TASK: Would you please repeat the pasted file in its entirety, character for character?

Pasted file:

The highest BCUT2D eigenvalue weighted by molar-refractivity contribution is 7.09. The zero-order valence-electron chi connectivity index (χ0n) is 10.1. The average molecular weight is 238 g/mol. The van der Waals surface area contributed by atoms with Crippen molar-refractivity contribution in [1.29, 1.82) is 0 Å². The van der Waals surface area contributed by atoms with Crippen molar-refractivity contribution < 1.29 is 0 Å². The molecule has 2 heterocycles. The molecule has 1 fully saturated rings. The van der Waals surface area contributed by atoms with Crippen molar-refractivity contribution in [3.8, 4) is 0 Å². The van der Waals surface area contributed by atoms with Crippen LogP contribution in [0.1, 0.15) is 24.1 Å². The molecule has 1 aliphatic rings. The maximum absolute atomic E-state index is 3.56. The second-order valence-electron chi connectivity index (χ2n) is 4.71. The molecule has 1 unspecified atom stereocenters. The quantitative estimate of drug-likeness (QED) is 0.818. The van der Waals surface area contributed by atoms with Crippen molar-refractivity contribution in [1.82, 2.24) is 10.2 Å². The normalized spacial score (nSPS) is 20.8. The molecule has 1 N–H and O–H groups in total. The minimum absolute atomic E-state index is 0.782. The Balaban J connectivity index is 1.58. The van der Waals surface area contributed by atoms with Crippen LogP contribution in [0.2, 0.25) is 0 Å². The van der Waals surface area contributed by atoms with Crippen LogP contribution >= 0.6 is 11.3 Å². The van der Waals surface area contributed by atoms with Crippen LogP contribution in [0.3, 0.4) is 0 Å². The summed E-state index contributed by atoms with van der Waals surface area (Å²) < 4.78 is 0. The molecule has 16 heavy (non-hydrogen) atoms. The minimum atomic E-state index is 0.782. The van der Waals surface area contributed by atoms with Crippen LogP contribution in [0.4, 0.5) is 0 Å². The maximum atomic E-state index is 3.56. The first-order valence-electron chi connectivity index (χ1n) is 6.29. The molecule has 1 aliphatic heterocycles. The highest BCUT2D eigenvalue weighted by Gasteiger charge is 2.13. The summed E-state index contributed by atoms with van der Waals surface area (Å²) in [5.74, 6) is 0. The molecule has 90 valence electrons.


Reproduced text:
The highest BCUT2D eigenvalue weighted by molar-refractivity contribution is 7.09. The zero-order valence-electron chi connectivity index (χ0n) is 10.1. The average molecular weight is 238 g/mol. The van der Waals surface area contributed by atoms with Crippen molar-refractivity contribution in [1.29, 1.82) is 0 Å². The van der Waals surface area contributed by atoms with Crippen molar-refractivity contribution < 1.29 is 0 Å². The molecule has 2 heterocycles. The molecule has 1 fully saturated rings. The van der Waals surface area contributed by atoms with Crippen molar-refractivity contribution in [3.8, 4) is 0 Å². The van der Waals surface area contributed by atoms with Crippen LogP contribution in [0.1, 0.15) is 24.1 Å². The molecule has 1 aliphatic rings. The maximum absolute atomic E-state index is 3.56. The second-order valence-electron chi connectivity index (χ2n) is 4.71. The molecule has 1 unspecified atom stereocenters. The quantitative estimate of drug-likeness (QED) is 0.818. The van der Waals surface area contributed by atoms with Crippen molar-refractivity contribution in [1.82, 2.24) is 10.2 Å². The normalized spacial score (nSPS) is 20.8. The molecule has 1 N–H and O–H groups in total. The minimum absolute atomic E-state index is 0.782. The Balaban J connectivity index is 1.58. The van der Waals surface area contributed by atoms with Crippen LogP contribution in [0.2, 0.25) is 0 Å². The van der Waals surface area contributed by atoms with Crippen LogP contribution >= 0.6 is 11.3 Å². The van der Waals surface area contributed by atoms with Crippen LogP contribution in [0.3, 0.4) is 0 Å². The summed E-state index contributed by atoms with van der Waals surface area (Å²) < 4.78 is 0. The molecule has 16 heavy (non-hydrogen) atoms. The minimum atomic E-state index is 0.782. The van der Waals surface area contributed by atoms with Crippen LogP contribution in [0.4, 0.5) is 0 Å². The maximum atomic E-state index is 3.56. The first-order valence-electron chi connectivity index (χ1n) is 6.29. The molecule has 1 aliphatic heterocycles. The highest BCUT2D eigenvalue weighted by Gasteiger charge is 2.13. The summed E-state index contributed by atoms with van der Waals surface area (Å²) in [5.74, 6) is 0. The molecule has 90 valence electrons.